On Friday, Aug. 9, in Ramsey Auditorium, scientist Jeff Lichtman will give a talk on mapping the brain through an approach called connectomics, which uncovers ways information is stored in neural networks through a vast wiring diagram of our most complex organ. The talk, part of the Fermilab Lecture Series, begins at 8 p.m.
In his research, Lichtman has focused on the dramatic rewiring of neural connections through the development of techniques such as a “Brainbow,” which allows select imaging of particular classes of central neurons. Recently his efforts have focused on developing new electron microscopy methods to map the entire wiring diagram of the developing and adult brain. Connectional maps of the brain may have value in developing models of both how the brain normally works and how it fails when subsets of neurons or synapses are missing or misconnected. Such maps might also provide information about how brain circuits develop and age.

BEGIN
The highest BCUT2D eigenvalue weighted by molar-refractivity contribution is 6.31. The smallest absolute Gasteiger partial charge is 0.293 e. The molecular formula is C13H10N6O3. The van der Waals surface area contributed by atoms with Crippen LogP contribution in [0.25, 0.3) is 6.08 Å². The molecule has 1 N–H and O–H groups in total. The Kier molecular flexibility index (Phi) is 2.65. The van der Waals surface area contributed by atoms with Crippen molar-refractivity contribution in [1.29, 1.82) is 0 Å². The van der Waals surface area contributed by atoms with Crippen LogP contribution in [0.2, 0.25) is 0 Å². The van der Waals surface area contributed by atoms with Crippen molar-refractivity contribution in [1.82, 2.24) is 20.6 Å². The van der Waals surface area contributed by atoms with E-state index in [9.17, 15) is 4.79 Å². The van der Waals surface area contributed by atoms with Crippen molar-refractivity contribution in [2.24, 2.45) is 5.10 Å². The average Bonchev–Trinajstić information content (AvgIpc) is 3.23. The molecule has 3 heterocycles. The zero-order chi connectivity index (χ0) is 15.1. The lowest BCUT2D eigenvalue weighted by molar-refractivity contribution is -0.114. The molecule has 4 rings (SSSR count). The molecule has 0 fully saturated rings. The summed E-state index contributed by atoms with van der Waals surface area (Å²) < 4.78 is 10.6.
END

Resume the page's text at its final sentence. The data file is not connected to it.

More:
Jeff Lichtman is the Jeremy R. Knowles Professor of Molecular and Cellular Biology and the Santiago Ramon y Cajal Professor of Arts and Sciences at Harvard University. He received an A.B. from Bowdoin and an M.D. and Ph.D. from Washington University, where he worked for 30 years. He is a member of the newly established Center for Brain Science at Harvard.
Tickets are $7. They can be purchased online before noon on Friday or at the Fermilab box office until 4 p.m. that day. Attendees can also purchase tickets at the door on the evening of the talk beginning at 7 p.m. For more information or to reserve a seat, visit the Fermilab Lecture Series Web page.